It’s finally done.
After nine long months of wending its way through all the necessary international government agencies, Oracle’s $7.4 billion bid to acquire Sun Microsystems has been approved and so officially declared not to be a health hazard to the IT industry. There are still China and Russia’s sanctions to gain, but no one is expecting any hand-to-hand combat there.
So now what? We’ll get some answers to that this Wednesday (January 27) when Oracle chairman Larry Ellison, President Charles Phillips and a platoon of Oracle and Sun executives outline some of the short and long-term plans for users, partners and the press.
I suspect there will be further details about leveraging the higher-end of Sun’s server hardware line as both standalone products and as part of hardware-software stacks, how the company plans to ensure the viability of the open source MySQL database, why it won’t lay off half of Sun’s 30,000 plus workforce, and a deep technical dive on a number of Sun technologies designed to enlighten Oracle users.
What will be interesting to me is what might be said, or not said, about some of the Sun products and technologies Oracle officials have not talked much about over the past nine months.
For instance, Sun has more than MySQL in its open source lineup. The company has a promising Web server, Glassfish Enterprise Server, which has been downloaded in some pretty impressive numbers that could be a nice compliment to Oracle’s Weblogic proprietary offerings. Sun also has the well known OpenOfice.org suite of desktop applications. That offering hasn’t put much of a dent in Microsoft’s office sales, but in the hands of Oracle it could become part of a client-server bundle that could make users think twice about renewing their software licenses with Redmond.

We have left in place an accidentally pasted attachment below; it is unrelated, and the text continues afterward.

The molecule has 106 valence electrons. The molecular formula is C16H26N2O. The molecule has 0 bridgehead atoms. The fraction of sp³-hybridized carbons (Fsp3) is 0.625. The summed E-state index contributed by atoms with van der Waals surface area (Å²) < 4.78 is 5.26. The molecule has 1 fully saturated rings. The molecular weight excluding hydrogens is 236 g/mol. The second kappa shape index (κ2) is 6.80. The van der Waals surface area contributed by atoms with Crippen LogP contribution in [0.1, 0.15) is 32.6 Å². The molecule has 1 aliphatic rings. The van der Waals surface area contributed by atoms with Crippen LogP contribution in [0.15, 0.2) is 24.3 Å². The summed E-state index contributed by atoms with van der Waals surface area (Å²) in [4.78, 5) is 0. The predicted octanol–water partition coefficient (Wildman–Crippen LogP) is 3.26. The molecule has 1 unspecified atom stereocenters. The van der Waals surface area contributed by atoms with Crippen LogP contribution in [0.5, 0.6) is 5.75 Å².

While Oracle doesn’t figure to mess too much with Java given its status as one of the most important programming standards in the market, I am interested to see in what direction the company might take it. Some have speculated Oracle will maintain the existing standard, but could also create a variant more specifically tailored for Oracle environments.
With Solaris in hand, Oracle is now in the operating systems business for the first time. It will be interesting to see how much strategic importance the company places on its own OS relative to those of its competitors/business partners it has dealt with for decades.
And what is inside Sun’s technology candy store? Sun has poured billions into development of hardware and software products over the years, some of which were never delivered or put on hold because of tough financial times. Will company officials talk about some hidden hardware gems that could help Oracle’s budding cloud computing and older grid computing software run faster or more efficiently?
And will Mr. Ellison and cohorts give any indication about how they might approach licensing server hardware (not by the processor, Larry, please), or coordinate maintenance and support of users common to both companies, or if and how they will combine data centers?
It is probably too much to expect detailed answers to all of these questions, although Oracle is certainly giving itself enough time (five hours) this Wednesday to address any and all of these matters.
Whatever it reveals, Wednesday figures to be the first day of a very interesting era in Oracle’s already colorful history. It has a real chance to significantly redefine itself, not easy for a 32-year-old, $25 billion company to do, and in the process also change the competitive landscape of the IT industry.
With this new-found power and position let’s hope Larry and company handle it with more humility than hubris.